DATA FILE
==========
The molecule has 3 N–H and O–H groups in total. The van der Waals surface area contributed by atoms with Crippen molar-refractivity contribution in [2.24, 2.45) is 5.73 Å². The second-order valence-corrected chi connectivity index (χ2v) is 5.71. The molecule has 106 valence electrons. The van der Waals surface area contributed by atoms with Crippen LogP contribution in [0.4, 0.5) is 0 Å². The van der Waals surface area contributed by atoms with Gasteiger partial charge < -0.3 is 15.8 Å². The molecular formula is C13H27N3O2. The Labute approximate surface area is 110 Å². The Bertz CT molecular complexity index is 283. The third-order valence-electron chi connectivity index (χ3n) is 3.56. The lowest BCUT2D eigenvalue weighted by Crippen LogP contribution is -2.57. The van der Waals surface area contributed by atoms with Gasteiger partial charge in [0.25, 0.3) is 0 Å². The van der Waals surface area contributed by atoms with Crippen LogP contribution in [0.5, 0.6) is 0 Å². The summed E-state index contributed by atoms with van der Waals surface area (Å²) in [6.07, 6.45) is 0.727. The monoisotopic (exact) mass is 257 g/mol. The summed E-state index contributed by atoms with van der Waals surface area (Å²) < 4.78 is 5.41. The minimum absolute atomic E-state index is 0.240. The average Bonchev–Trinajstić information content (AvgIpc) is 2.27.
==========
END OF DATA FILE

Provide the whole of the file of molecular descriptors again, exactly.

The molecule has 3 N–H and O–H groups in total. The van der Waals surface area contributed by atoms with Crippen molar-refractivity contribution in [2.24, 2.45) is 5.73 Å². The second-order valence-corrected chi connectivity index (χ2v) is 5.71. The molecule has 106 valence electrons. The van der Waals surface area contributed by atoms with Crippen LogP contribution in [0.4, 0.5) is 0 Å². The van der Waals surface area contributed by atoms with Gasteiger partial charge < -0.3 is 15.8 Å². The molecular formula is C13H27N3O2. The Labute approximate surface area is 110 Å². The Bertz CT molecular complexity index is 283. The third-order valence-electron chi connectivity index (χ3n) is 3.56. The lowest BCUT2D eigenvalue weighted by Crippen LogP contribution is -2.57. The van der Waals surface area contributed by atoms with Gasteiger partial charge in [0.25, 0.3) is 0 Å². The van der Waals surface area contributed by atoms with Crippen LogP contribution in [0.5, 0.6) is 0 Å². The summed E-state index contributed by atoms with van der Waals surface area (Å²) in [6.07, 6.45) is 0.727. The monoisotopic (exact) mass is 257 g/mol. The summed E-state index contributed by atoms with van der Waals surface area (Å²) < 4.78 is 5.41. The minimum absolute atomic E-state index is 0.240. The average Bonchev–Trinajstić information content (AvgIpc) is 2.27.